Workshops like these help to bring new learning but also refresh what many of us know but sometimes forget to apply. So it was with me and as the week progressed I stopped hurrying: I selected and observed my subjects more carefully and thought far longer before clicking the shutter. I began to take far more time over each composition, something which I did not do sufficiently well two years previously. Paul and Nigel were always on hand to check my viewfinder and make helpful comments. The main lesson I re-learnt was that photography is not a race (unless the light is going to disappear!) and there is no absolute need to take a photo: better to take time over one good composition than rush into several poor ones. Some say that it is best to leave our pictures for some months and come back to them once we’ve forgotten our emotions at the time of taking. Others say that if the photo doesn’t hit the spot straight away, then it has missed the mark. It remains to be seen which of my photographs will become my favourites from this trip, but there is no doubt that I enjoyed taking them all.
Adjusted Layers: The first morning I lined up a shot with some difficulty as it necessitated standing on a small sloping ledge while carefully setting the tripod on steep rock. Nigel had been watching me and on the way back to breakfast grilled me in detail about my composition. As we talked I realised that I had included too much of the background and needed to re-shoot the next morning. The resulting shot, from an even more precarious perch, is shown here.
Rocky End: I like the juxtaposition of soft sand and hard rock with the colour contrast. This was one of just three compositions in the whole week where I used the landscape format.
Blue rinse: the rising sun had just reached this sloping patch of wet rock creating wonderful shapes and colour contrasts
Got knotted: I had to work quickly as the hazy afternoon sun was about to disappear behind a hill. The colours help to add character, almost personality, to the worn old hemp. I like it, yet I still ask myself: a photo taken or an image made?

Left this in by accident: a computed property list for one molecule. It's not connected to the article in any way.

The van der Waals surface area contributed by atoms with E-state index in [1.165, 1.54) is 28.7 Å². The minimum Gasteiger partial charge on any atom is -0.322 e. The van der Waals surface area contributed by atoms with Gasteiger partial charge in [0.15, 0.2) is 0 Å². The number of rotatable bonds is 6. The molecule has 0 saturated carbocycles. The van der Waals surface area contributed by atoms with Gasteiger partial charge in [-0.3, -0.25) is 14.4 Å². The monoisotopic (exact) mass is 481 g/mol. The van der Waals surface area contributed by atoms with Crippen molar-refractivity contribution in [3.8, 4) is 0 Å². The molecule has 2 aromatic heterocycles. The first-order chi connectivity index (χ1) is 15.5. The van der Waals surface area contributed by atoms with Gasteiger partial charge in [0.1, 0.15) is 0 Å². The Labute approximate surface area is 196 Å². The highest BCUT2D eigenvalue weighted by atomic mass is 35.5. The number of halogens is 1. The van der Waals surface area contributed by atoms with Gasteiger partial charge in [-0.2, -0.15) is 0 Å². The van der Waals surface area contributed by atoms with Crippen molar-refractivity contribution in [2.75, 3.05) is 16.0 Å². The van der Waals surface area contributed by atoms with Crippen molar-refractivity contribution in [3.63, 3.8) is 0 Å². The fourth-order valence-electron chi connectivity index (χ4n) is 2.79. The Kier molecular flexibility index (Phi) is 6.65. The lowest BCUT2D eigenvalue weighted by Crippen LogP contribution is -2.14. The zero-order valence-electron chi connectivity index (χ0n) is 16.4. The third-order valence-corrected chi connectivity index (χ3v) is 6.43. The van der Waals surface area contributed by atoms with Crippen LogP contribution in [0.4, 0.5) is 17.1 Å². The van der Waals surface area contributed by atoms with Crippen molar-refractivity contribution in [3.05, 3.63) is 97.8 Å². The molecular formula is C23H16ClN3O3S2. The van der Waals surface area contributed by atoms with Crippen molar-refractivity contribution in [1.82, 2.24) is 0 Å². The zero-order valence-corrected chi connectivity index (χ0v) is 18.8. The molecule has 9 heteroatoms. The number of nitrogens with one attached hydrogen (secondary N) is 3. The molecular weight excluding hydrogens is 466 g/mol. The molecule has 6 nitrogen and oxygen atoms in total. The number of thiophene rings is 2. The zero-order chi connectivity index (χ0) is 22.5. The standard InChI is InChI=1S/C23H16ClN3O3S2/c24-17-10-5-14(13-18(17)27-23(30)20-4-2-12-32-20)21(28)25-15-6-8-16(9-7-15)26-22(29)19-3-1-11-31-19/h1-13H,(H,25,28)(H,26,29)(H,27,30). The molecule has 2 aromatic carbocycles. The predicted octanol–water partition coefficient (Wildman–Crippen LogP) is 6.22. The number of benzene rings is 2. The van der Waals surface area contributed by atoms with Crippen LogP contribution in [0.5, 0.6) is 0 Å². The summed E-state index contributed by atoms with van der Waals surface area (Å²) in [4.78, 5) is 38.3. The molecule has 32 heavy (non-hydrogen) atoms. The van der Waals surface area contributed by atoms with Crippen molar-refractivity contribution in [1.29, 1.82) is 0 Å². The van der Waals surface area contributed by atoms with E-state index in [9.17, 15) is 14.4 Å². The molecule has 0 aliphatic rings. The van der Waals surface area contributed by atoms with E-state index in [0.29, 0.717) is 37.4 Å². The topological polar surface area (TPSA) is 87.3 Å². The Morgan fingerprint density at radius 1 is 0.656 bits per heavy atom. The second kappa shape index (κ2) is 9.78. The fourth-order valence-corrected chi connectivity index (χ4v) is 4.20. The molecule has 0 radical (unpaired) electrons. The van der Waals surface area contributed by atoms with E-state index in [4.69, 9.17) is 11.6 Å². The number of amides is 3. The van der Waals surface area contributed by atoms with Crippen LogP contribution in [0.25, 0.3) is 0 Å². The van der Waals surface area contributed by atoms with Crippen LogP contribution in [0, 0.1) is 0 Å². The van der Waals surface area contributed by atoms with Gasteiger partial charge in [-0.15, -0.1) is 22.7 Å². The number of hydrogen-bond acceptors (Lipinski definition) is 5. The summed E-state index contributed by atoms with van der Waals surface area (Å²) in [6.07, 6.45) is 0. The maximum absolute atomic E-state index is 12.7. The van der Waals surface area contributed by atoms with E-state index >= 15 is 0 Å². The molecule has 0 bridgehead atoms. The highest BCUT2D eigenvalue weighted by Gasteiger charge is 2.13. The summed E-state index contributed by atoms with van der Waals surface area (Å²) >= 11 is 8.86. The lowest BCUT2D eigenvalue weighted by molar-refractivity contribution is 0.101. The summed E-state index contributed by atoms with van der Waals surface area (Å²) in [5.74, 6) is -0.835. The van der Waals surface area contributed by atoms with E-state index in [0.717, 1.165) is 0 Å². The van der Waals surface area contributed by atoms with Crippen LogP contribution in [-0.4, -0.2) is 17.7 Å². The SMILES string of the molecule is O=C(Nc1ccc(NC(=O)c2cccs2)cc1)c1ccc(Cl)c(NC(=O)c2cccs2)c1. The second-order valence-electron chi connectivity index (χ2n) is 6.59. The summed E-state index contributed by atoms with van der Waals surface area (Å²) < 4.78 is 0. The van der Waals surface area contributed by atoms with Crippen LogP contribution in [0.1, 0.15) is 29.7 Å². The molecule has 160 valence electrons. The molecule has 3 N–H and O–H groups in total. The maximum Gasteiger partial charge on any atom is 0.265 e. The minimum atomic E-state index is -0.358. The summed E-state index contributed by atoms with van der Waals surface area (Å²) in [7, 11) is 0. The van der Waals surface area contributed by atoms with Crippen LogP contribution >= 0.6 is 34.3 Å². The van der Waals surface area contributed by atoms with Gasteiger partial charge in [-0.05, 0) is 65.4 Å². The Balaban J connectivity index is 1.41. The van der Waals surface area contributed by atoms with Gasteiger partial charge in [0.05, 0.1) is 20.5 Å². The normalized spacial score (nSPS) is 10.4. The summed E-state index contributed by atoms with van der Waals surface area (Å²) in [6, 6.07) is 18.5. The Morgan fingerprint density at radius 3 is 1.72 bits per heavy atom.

A-peeling angle. Brittany has several locations with old beached boats; this one is at Magouër. The shot was particularly difficult to set-up, showing the ribs of one boat that was almost buried in the sand, with the other newer boat at a crazy angle in the background.
Stormy weather: On the Wednesday evening it rained. Not hard, but enough to dampen the spirits. With my ageing Rolleicord and 400 ASA B&W film, I found three compositions in the gloomy fading light, one of this particularly enthusiastic wave that had me running for higher ground!
Play Misty: Thursday dawned dark with a brooding mist. Despite the gloom and an over-friendly dog (horrific visions of prominent paw marks all over pristine sand) we each found our own subjects and separated to get to work. I used the Rollei again to set-up a minimalist composition which included some gulls on the wet sand in the middle distance.
Golden hour. These rocks looked good in gentle light at sunrise: I was attracted to the reflected light and colours on the shady side but never saw that the water drops caught the rising sun - an added bonus!
In the shade: with a bright blue sky above, the wet rock was full of contrasting colour and I was fortunate to find these geometric patterns. Delicate footwork (mine and the tripod) was required on the slippery rock to get the composition as I wanted it.
See: weed. I had to use a sunshade here against the strong hazy sun. Velvia emphasised the blue from the sky above and the green fronds have turned a dark cyan. But here again, is this a photo taken? Perhaps because I chose this angle to show the “flow” in the fronds (with Paul’s help) and decided on my own framing, I think this really is an image made.
In the groove. The full-on sunset never materialised as the sun dissolved into a cloud bank, a problem that plagued me two years ago. Nevertheless, what I though was subtle lighting came out very colourful and brought out the pinks and oranges in the granite.
In the pink: The dawn light was just right for this wonderful rock formation right at the edge of the water. Meter the subject, point the camera and shoot: it was an easy one to take. So is this just a snapshot or have I shown why this eroded mass took my fancy?
Boulders: not so easy to compose requiring careful choice of lens, depth of field and viewpoint. I preferred monochrome here as the light was too strong to do justice to the colours.
Shell shocked: I spotted this early after sunrise, but ignored it. Maybe the light was too flat, or I thought I saw something better close by. But when later the light was just glancing off the top I decided to have a go. It was difficult to compose, I was at the limits of depth of field, and almost gave up. But with Nigel’s help this image came about. I was uncertain about it at first, but it’s grown on me over the weeks.